Bathily Meets New Council of State Head in Libya

Bathily Meets New Council of State Head in Libya
Bathily Meets New Council of State Head in Libya

On Thursday, the newly-elected President of the High Council of State (HCS), Mohamed Takala held a meeting with Abdoulaye Bathily, UN Envoy and Head of the United Nations Support Mission in Libya (UNSMIL).

The meeting was also attended by Takala’s First Deputy, Masoud Aabeid and Second Deputy, Omar Al-Abidi.

The talks revolved around the current trajectory of Libya’s political process. Highlights of their discussion included the results from the 6+6 Joint Commission, a joint entity tasked with shaping electoral laws.

The dialogue also touched on potential pathways to bolster Libya’s stability, initiatives for national reconciliation, and strategies to end the current crisis and achieve comprehensive social justice.

Bathily extended his congratulations to the HCS’ new leadership, underlining his hope and vision for a peaceful and stable Libya. He voiced optimism about continued collaboration to further the nation’s interests.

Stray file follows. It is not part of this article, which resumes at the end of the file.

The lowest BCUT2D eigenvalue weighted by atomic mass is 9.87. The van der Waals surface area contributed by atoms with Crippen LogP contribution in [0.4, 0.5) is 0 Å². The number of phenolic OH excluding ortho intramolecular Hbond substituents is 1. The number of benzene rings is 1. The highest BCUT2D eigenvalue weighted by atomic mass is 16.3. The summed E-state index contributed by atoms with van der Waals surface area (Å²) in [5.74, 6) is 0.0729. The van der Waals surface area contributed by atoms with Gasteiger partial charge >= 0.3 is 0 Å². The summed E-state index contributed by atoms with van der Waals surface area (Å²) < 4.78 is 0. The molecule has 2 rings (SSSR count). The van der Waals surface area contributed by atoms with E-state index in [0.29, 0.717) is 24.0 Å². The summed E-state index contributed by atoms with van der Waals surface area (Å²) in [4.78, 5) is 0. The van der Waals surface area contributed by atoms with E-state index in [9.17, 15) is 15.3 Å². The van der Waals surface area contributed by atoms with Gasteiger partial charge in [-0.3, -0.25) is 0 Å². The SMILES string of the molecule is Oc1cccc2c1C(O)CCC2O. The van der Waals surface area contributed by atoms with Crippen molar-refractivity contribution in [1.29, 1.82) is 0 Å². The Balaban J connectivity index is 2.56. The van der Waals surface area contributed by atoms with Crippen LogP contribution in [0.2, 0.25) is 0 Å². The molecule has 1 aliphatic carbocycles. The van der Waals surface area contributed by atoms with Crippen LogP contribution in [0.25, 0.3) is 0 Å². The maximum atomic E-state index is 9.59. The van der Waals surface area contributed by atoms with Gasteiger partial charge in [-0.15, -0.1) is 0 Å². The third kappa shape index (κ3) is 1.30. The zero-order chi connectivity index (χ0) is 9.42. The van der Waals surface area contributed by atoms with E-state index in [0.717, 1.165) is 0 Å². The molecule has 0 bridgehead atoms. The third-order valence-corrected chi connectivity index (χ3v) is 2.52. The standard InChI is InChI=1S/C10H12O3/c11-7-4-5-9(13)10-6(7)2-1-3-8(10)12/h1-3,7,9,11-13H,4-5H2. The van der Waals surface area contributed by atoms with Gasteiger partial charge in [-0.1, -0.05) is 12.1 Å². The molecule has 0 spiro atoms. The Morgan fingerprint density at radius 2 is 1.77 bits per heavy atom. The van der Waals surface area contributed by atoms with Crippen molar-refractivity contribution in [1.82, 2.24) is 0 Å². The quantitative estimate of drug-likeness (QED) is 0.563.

In the initial round of last Sunday’s elections, Khaled Al-Mishri led with 49 votes, while Takala trailed with 39 out of 129 attending members. Other contenders, Naema Al-Hami and Nakhi Mukhtar, secured 4 and 36 votes respectively, with two blank ballots cast.

Interestingly, in August, the HCS had re-elected Al-Mishri as its President, with 65 endorsements against his opponent Ajili Abu Sidil’s 50.

The HCS holds its office elections annually. The office structure comprises a President, a First Deputy representing the South, and a second Deputy representing the East, while both the President and the HCS Secretary represent the West, in line with the HCS’ internal regulations.

Since its establishment in December 2015, the HCS saw Abdel-Rahman Al-Sweihli serve two consecutive terms, after which Al-Mishri dominated with five consecutive terms as President.

With a fresh face now leading the HCS, Libya anticipates new directions, and decisions in its ongoing political dialogue.

Libya has seen a tumultuous decade since the 2011 revolution that led to the ousting and eventual death of its long-time leader, Muammar Gaddafi. Following Gaddafi’s fall, the country spiralled into chaos, with multiple factions vying for control, leading to prolonged periods of civil war and instability.